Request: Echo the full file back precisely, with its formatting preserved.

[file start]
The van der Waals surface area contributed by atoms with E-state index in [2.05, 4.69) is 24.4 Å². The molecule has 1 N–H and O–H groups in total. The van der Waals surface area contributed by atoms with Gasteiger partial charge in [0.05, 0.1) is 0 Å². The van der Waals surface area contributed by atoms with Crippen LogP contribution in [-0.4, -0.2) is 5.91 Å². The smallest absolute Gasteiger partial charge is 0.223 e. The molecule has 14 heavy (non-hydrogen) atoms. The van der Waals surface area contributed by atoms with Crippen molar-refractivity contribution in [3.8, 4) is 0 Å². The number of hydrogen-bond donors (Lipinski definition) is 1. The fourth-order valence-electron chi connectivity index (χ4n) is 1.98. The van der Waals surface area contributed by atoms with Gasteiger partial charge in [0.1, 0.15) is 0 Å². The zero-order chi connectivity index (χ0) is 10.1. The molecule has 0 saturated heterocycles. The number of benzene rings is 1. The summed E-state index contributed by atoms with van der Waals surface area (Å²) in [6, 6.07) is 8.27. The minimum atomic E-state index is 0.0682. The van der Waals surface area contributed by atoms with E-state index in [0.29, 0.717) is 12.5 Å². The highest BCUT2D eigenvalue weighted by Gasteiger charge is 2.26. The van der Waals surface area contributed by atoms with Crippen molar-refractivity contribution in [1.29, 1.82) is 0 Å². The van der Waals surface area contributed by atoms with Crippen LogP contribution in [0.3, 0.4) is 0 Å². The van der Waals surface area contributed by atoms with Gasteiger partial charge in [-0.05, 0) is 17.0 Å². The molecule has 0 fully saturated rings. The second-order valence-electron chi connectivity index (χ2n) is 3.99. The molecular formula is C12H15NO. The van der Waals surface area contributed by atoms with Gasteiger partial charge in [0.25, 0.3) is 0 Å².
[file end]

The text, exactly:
The van der Waals surface area contributed by atoms with E-state index in [2.05, 4.69) is 24.4 Å². The molecule has 1 N–H and O–H groups in total. The van der Waals surface area contributed by atoms with Gasteiger partial charge in [0.05, 0.1) is 0 Å². The van der Waals surface area contributed by atoms with Crippen LogP contribution in [-0.4, -0.2) is 5.91 Å². The smallest absolute Gasteiger partial charge is 0.223 e. The molecule has 14 heavy (non-hydrogen) atoms. The van der Waals surface area contributed by atoms with Crippen molar-refractivity contribution in [3.8, 4) is 0 Å². The number of hydrogen-bond donors (Lipinski definition) is 1. The fourth-order valence-electron chi connectivity index (χ4n) is 1.98. The van der Waals surface area contributed by atoms with Gasteiger partial charge in [0.1, 0.15) is 0 Å². The zero-order chi connectivity index (χ0) is 10.1. The molecule has 0 saturated heterocycles. The number of benzene rings is 1. The summed E-state index contributed by atoms with van der Waals surface area (Å²) in [6, 6.07) is 8.27. The minimum atomic E-state index is 0.0682. The van der Waals surface area contributed by atoms with E-state index in [0.29, 0.717) is 12.5 Å². The highest BCUT2D eigenvalue weighted by Gasteiger charge is 2.26. The van der Waals surface area contributed by atoms with Crippen molar-refractivity contribution in [1.29, 1.82) is 0 Å². The van der Waals surface area contributed by atoms with Crippen LogP contribution in [0.3, 0.4) is 0 Å². The van der Waals surface area contributed by atoms with Gasteiger partial charge in [-0.05, 0) is 17.0 Å². The molecule has 0 fully saturated rings. The second-order valence-electron chi connectivity index (χ2n) is 3.99. The molecular formula is C12H15NO. The van der Waals surface area contributed by atoms with Gasteiger partial charge in [0.25, 0.3) is 0 Å².